If you’re anything like us here at PetKeen, you have at some point no doubt sat and wondered what it must be like to see the world through your pet’s eyes. Though we can’t ever truly experience this, we can learn about how our fluffy, scaly, or multi-legged companions perceive their environments and how and why their vision has evolved to be the way it is.
Take rabbits, for example. In a nutshell, rabbits can see better in low light than humans can and have a great field of vision, but, in turn, they have trouble seeing fine details and can’t see what’s right in front of them. Moreover, their color-distinguishing skills are poor. Let’s explore why this is the case.
A Rabbit’s Vision Compared with a Human’s
As explained by Dana M. Krempels, Ph.D. of the University of Miami in her article “What Do Rabbits See?” (1998), while humans have evolved to have binocular-like vision and strong color and depth perception, a rabbit’s vision has evolved to help them detect predators no matter which angle they’re coming from 1.
This is why a rabbit’s eyes are positioned high and on the sides of their head rather than at the front like a human’s are. This position gives the rabbit a field of vision of almost 360 degrees and even allows them to see predators hovering high above them.
Unfortunately, this eye positioning means that, unlike humans, rabbits have a small “blind spot” under the mouth and cannot see what’s right in front of them. The lateral position of their eyes also means that rabbits have a small binocular field of vision, and their vision is primarily monocular, so they also have trouble with depth perception and can’t see in 3D like we can. The good news is that the rabbit’s sense of smell, vibrissae, and hearing have adapted to make up for this.
If you look at the placement of the nostrils, you’ll notice that they’re facing forward, which helps the rabbit pick up scents in front of them. The ears are not only large, but they can turn approximately 270 degrees, which helps them pick up where sounds are coming from better.
Can Rabbits See in the Dark & See in Color?
Rabbits see well in low light—better than humans, in fact—owing to the fact that their retinas contain a higher number of rods than cones. Rods and cones are the two types of photoreceptors (light sensitive cells) located in the retina. Rods are the photoreceptors that help an animal navigate in low light conditions and are sensitive to subtle movements. They don’t, however, allow an animal to see in total darkness, and the rabbit still sees a sort of grainy image in low light due to poor resolution.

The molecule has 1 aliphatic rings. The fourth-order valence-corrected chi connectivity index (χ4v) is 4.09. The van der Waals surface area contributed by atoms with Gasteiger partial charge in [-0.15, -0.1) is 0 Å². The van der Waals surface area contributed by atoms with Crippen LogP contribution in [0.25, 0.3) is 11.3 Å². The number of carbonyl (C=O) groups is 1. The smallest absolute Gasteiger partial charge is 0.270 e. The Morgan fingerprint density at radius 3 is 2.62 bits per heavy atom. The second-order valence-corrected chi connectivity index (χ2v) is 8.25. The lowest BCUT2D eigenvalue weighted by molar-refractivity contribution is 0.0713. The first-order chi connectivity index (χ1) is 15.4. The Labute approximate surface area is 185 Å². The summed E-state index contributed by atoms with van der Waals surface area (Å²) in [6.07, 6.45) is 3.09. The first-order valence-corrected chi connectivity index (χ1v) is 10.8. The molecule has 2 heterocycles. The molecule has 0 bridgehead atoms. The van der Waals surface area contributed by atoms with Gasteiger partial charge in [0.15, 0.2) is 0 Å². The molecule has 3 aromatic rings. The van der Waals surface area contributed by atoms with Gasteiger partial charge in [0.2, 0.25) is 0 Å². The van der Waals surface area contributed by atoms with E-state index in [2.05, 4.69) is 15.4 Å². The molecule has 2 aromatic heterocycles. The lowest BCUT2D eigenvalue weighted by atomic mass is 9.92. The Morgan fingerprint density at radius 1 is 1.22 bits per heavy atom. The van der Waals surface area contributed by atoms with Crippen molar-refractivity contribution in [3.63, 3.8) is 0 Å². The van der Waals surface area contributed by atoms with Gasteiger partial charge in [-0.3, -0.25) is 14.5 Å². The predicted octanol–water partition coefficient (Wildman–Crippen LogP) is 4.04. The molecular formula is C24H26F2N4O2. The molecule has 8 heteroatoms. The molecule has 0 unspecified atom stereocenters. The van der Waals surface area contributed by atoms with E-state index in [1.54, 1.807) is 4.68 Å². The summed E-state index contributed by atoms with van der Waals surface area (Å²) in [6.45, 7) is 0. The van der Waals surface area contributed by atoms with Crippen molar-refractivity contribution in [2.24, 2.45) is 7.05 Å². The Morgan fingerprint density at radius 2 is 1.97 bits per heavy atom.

On the other hand, the rabbit’s retina contains fewer cones, the photoreceptors that allow an animal to experience better color vision and see finer details. Cones are responsible for how clearly humans are able to see in daylight and our broad spectrum of color vision, something that developed so humans could find food, like fruit, more easily.
Humans have three cone types—blue, green, and red—which perceive light and allow us to see a wide spectrum of colors. By contrast, a rabbit’s color vision is limited to the ability to distinguish between blue and green, though the way they see these colors isn’t the same as how a human would see them.
Can My Rabbit See Me?
If you’ve ever wondered why your rabbit turns their head to the side and stares at you, it’s their way of trying to get a better look at you since there’s a blind spot in front of their face. But what do they actually see when they look at you? Your rabbit’s image of you will be grainy, but they can make out familiar body movements to help identify that it’s you.
For this reason, if your shape appears different than usual to them due to clothing or you are carrying something big, don’t be surprised if they freak out and hide. Rabbits also rely on their other senses to identify you, as they get used to the way you sound and your scent.
So, if you’ve ever felt baffled as to why your rabbit can’t seem to find something that you place right in front of them, like a toy or some food, or why they turn their head sideways to look at you, now you know! All that said, a rabbit’s vision is strong in other ways, particularly in how it has adapted to sense predators from various angles and even in low-light conditions.
Featured Image Credit: Couleur, Pixabay